Being a Newbie to the internet is not a crime =) Goodness knows we were all newbies at one time or another too. But don't stay clueless to the ways of the internet. Do not believe everything you read!!
Learn about internet security!
The Internet contains a wealth of information, unfortunately, it may also contain personal details about you that you don't want everyone to know. For example, your real name (lots of people on the Internet use aliases, alter egos or nicknames), street address, phone number, or e-mail address. When you go online, sites you visit may be gathering information about you without your knowledge.
1. Keep your passwords private, even from your best friend! Your online service will never ask for them, so neither should anyone else.
2. Use only your member name and/or e-mail address when chatting or sending e-mail. Never give out personal information like your name, address, or phone number. Anyone with your phone number can easily find out your name and address.
3. Always delete unknown e-mail attachments or run yur virus checker before opening them. They can contain destructive viruses.
4. Remember that nothing you write on the Web is completely private - including e-mail. So be careful and think about what you type and who you tell.
5. Not everyone is as nice, cute and funny as they may sound online. Never make plans to meet an online "friend" in person & if you do, be very careful.
Please do not steal other people's work! This includes EVERYTHING! Their writings, their graphics, their personal pictures, ect.... You can find your own background sets and graphics, ect. There are a ton of graphic sites available. Just always remember to give them credit. You can normally use their graphics for free, all they ask is you display their banner and link it to their site. Now thats not hard now is it? So BE HONEST!!!!
=) Now if you would like information about how to copyright your own works, here are some wonderful links to help you achieve that goal:
PLEASE.... Please folks.... Do NOT believe everything you see and spam all your friends with false hoaxes. Read up on hoaxes before you let people know about them to see if they are real. I find I like these two places the best to check on Hoaxes:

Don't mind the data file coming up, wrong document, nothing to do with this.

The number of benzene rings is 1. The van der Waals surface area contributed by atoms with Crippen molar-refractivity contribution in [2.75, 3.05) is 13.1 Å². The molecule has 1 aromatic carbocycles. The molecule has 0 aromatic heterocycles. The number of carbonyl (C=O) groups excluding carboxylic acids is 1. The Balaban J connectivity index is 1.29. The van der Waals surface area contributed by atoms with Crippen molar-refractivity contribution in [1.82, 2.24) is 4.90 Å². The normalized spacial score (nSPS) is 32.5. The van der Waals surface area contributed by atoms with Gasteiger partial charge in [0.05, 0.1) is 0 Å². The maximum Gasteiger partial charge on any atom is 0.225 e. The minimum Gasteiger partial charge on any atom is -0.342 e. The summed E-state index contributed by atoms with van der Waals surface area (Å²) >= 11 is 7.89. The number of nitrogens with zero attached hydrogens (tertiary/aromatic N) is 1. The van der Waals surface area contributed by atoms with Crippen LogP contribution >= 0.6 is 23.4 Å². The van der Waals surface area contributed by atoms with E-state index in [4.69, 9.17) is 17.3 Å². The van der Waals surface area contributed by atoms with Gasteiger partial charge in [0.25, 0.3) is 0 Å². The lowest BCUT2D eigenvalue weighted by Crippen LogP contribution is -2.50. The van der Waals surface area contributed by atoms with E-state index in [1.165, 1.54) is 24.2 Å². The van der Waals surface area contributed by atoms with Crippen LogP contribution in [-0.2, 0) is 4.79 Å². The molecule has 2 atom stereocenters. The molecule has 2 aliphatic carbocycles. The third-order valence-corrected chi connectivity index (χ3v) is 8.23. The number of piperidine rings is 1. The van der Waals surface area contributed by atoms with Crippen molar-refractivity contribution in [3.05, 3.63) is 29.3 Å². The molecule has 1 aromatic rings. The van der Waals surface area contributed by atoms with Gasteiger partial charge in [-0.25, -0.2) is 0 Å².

If you provide your credit-card number to a Web site, you'll want to make sure that the site is secure. Internet Explorer notifies you if a site is secure by displaying a lock icon on the status bar, in the lower-right corner of the window. When you see this lock, you can be assured of two things:
- The site is owned and maintained by the organization that it claims to be. (Double-click the lock to see a certificate verifying site ownership.)
- Any communication you send to or receive from the site is encrypted, so no
one else can read the information.
Even with these assurances, you should always be cautious when giving out personal information online. Only share information with reputable Web sites that you trust. Here are a few more guidelines to help put your mind at ease:
- Stick with what you know. Shop only with companies you trust. If you want to try a company you have never heard of, do a little research first: request a catalog by mail, or call and talk to a company representative.
- Keep the password secret. If the online merchant asks you to set up a password, choose something that won't be easy for someone else to figure out. This rules out your husband's birthday, your phone number, your dog's name, etc. Use a combination of uppercase and lowercase letters, numbers, and symbols. Don't use the same password on other accounts or sites.
- Use common sense. Never fill out online questionnaires that ask for your social security number, mother's maiden name, bank account number, etc. There is rarely a reason a merchant would need this information for a transaction.
- Print it out. A printed copy of your order will act as your receipt. Make sure it includes a confirmation number.
- Report problems. If you have problems, report them to the merchant. If that doesn't help, talk to your local consumer protection agency, The Better Business Bureau, The National Fraud Information Center, or the Federal Trade Commission.